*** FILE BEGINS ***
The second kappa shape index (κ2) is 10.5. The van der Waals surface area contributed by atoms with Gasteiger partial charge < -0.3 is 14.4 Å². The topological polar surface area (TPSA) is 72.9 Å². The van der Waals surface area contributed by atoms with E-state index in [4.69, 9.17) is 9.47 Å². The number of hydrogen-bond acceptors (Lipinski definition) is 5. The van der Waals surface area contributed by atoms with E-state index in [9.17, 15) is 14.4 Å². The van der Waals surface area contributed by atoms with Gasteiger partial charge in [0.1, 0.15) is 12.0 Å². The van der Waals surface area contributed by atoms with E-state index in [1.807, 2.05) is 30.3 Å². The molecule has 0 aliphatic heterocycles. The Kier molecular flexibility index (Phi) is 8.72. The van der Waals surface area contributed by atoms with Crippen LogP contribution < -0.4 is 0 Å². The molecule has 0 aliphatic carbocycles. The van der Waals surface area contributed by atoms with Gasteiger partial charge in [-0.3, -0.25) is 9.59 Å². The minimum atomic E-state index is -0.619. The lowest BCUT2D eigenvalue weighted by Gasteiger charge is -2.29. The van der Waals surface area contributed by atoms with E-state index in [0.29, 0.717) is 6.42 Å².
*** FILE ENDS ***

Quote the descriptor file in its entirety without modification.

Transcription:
The second kappa shape index (κ2) is 10.5. The van der Waals surface area contributed by atoms with Gasteiger partial charge < -0.3 is 14.4 Å². The topological polar surface area (TPSA) is 72.9 Å². The van der Waals surface area contributed by atoms with E-state index in [4.69, 9.17) is 9.47 Å². The number of hydrogen-bond acceptors (Lipinski definition) is 5. The van der Waals surface area contributed by atoms with E-state index in [9.17, 15) is 14.4 Å². The van der Waals surface area contributed by atoms with Gasteiger partial charge in [0.1, 0.15) is 12.0 Å². The van der Waals surface area contributed by atoms with E-state index in [1.807, 2.05) is 30.3 Å². The molecule has 0 aliphatic heterocycles. The Kier molecular flexibility index (Phi) is 8.72. The van der Waals surface area contributed by atoms with Crippen LogP contribution < -0.4 is 0 Å². The molecule has 0 aliphatic carbocycles. The van der Waals surface area contributed by atoms with Gasteiger partial charge in [-0.3, -0.25) is 9.59 Å². The minimum atomic E-state index is -0.619. The lowest BCUT2D eigenvalue weighted by Gasteiger charge is -2.29. The van der Waals surface area contributed by atoms with E-state index in [0.29, 0.717) is 6.42 Å².